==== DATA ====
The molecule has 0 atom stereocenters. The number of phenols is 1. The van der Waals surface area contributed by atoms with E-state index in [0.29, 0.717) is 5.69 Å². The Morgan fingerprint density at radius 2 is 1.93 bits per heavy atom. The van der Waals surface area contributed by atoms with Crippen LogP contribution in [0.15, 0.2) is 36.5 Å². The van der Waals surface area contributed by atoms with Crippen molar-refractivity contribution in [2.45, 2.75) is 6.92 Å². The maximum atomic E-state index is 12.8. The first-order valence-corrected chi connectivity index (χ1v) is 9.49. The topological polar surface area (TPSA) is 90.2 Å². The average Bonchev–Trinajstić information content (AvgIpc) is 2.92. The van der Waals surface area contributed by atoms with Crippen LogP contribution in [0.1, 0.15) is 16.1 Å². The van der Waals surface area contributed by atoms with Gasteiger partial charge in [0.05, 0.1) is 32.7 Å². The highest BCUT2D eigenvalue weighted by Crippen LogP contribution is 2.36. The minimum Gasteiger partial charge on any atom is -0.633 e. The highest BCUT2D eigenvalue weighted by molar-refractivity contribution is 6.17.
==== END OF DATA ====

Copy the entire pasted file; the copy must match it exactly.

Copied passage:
The molecule has 0 atom stereocenters. The number of phenols is 1. The van der Waals surface area contributed by atoms with E-state index in [0.29, 0.717) is 5.69 Å². The Morgan fingerprint density at radius 2 is 1.93 bits per heavy atom. The van der Waals surface area contributed by atoms with Crippen LogP contribution in [0.15, 0.2) is 36.5 Å². The van der Waals surface area contributed by atoms with Crippen molar-refractivity contribution in [2.45, 2.75) is 6.92 Å². The maximum atomic E-state index is 12.8. The first-order valence-corrected chi connectivity index (χ1v) is 9.49. The topological polar surface area (TPSA) is 90.2 Å². The average Bonchev–Trinajstić information content (AvgIpc) is 2.92. The van der Waals surface area contributed by atoms with Crippen LogP contribution in [0.1, 0.15) is 16.1 Å². The van der Waals surface area contributed by atoms with Gasteiger partial charge in [0.05, 0.1) is 32.7 Å². The highest BCUT2D eigenvalue weighted by Crippen LogP contribution is 2.36. The minimum Gasteiger partial charge on any atom is -0.633 e. The highest BCUT2D eigenvalue weighted by molar-refractivity contribution is 6.17.